Now what Republicans would like to do is continue the ideological lineage of Reagan. In part because it’s something they’ve married themselves to and in part because it’s a lucrative ideology for people who think the end all be all of existence is to make a shit load of money, and especially for those who already have a leg up on the competition. But the only way that they can do that is by casting Bush as a rogue actor. He has to be seen as a deviation from the gospel. He’s not of course. Tax cuts for the rich, an expansive and expensive foreign policy, and a regime committed to deregulation are pillars of the Reagan ideology. Bush was a good soldier. It was the ideology that fell flat and failed us.
But since Mitt is a continuation of that ideological legacy, Republicans cannot tie him to Reagan without disavowing Bush, which is why Gitcho was so well prepared to deflect and pivot—and why Bush wasn’t invited to the RNC.
And of course, the reason that they’re running from the Bush Question is because they don’t have a good answer. Conservatives know this, which is why the primaries were such a struggle for Romney. If they’re being honest they’ll admit he’s actually the closest thing to Bush that they have. So now that they're stuck with him they have to hope that a) we forget about Bush and b) we fail to see how similar he is to Romney.
Good luck with that!
Republicans are caught in an identity struggle between an unpopular Tea Party ideology and a failed Reagan ideology. Since they can’t quite decide, they’re trying to do both, which is why we get the old “you’ll see where we stand once we’re elected” bullshit and a Romney/Ryan ticket designed to placate both factions. They can’t tell you where they stand because if they take a hard stance they alienate a large segment of the coalition. He can’t tell you he’s not Bush because he’s not sure himself.
But by all indications he is. When measured against the pillars of Reaganology, those that were faithfully followed by Bush, Romney holds up very well.
David Cay Johnston, Pulitzer Prize winning Reuters columnist and tax specialist, calls Romney’s tax plan, “George W. Bush on steroids.” Johnston says that while the Bush Tax Cuts gave 12% to the top .1% of the wealthiest Americans, the Romney plan gives 33% to the top .1%. The Tax Policy Center calls his budget “mathematically impossible.” How he plans to increase military spending and offer tax cuts while balancing the budget is just not possible. “By 2022, Romney would need to cut all non-defense, non-Social Security programs by 49 percent. That is not plausible, to say the least.”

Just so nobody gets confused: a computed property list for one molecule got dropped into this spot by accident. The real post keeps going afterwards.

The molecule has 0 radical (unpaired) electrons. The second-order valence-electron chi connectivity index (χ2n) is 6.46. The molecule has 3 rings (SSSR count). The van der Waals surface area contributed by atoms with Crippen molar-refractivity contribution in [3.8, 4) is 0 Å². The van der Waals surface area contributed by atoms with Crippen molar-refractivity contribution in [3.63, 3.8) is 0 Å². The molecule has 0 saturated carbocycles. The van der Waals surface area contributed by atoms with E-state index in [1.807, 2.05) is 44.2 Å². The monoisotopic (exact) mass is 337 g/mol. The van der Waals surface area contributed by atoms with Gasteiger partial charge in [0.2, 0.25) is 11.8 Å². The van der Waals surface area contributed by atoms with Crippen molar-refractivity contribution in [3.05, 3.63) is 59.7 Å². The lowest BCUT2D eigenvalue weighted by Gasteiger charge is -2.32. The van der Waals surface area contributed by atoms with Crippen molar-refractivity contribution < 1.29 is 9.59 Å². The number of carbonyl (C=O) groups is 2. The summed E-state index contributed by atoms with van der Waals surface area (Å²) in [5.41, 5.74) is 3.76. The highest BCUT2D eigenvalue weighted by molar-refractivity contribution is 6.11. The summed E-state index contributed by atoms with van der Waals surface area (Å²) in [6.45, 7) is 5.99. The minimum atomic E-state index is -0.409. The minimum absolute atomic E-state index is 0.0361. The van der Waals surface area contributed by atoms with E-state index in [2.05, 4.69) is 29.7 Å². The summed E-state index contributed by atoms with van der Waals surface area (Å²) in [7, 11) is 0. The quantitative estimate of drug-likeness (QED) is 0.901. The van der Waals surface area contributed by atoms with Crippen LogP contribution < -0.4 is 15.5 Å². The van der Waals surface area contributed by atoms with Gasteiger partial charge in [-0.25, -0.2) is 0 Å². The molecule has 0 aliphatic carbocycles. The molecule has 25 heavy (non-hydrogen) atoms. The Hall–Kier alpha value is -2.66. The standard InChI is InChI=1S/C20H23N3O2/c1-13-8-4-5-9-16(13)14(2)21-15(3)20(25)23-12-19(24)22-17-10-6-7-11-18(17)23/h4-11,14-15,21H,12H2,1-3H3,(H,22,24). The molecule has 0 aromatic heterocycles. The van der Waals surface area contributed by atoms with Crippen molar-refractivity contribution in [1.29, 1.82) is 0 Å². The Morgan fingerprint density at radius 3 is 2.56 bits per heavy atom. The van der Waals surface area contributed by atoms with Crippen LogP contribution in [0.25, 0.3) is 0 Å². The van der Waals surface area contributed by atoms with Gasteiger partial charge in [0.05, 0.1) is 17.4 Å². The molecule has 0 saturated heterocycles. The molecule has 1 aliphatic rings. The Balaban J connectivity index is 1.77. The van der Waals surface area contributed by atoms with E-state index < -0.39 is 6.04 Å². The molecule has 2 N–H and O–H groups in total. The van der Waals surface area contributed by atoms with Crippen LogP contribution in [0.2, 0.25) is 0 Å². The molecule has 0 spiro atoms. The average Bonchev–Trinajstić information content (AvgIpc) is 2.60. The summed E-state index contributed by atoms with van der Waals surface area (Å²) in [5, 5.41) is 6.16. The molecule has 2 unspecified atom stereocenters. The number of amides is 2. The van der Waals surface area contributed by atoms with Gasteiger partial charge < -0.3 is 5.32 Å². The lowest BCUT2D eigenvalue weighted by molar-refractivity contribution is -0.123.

He’s hired 43 of the Bush foreign policy specialists as advisors. So as far as foreign policy goes it’s safe to say we’ll get more of the same. This explains Mitt’s recent bluster at the RNC where he called out Iran, predictably, and in another transparent attempt to tie himself to Reagan looked to reignite the Cold War by calling out Russia.
Complicating his foreign policy position is the fact that wars are unpopular with the Libertarian strand of the Republican Party who are repelled by the economic impact of costly military incursions. The wars thus far are estimated to have added $1.4 trillion to the debt. Factor Mitt’s hawkish position in to his plans to balance the budget and see what happens to a plan that's already "mathematically impossible." Foreign policy and economics are inextricably linked. And following the Bush foreign policy model is not the road to economic prosperity.
Finally, there’s Mitt on deregulation. This one is predictably simple for a man who’s made his money in private equity. Romney has pledged to repeal Dodd-Frank in its entirety if elected. From his own webpage, “A Romney administration will act swiftly to tear down the vast edifice of regulations the Obama administration has imposed on the economy.” Easy-peasy.
And that’s it, the Bush trifecta. Tax cuts for the wealthy, an expansive interventionist foreign policy, and a commitment to deregulation—the exact same prescription that led us to 2008 in the first place.
Republican Sen. Lindsey Graham of South Carolina says "Republicans have to do a better job explaining to swing voters how Romney's policies are different from Bush's."
I'm sure as soon as someone figures out how they're different they'll let us know.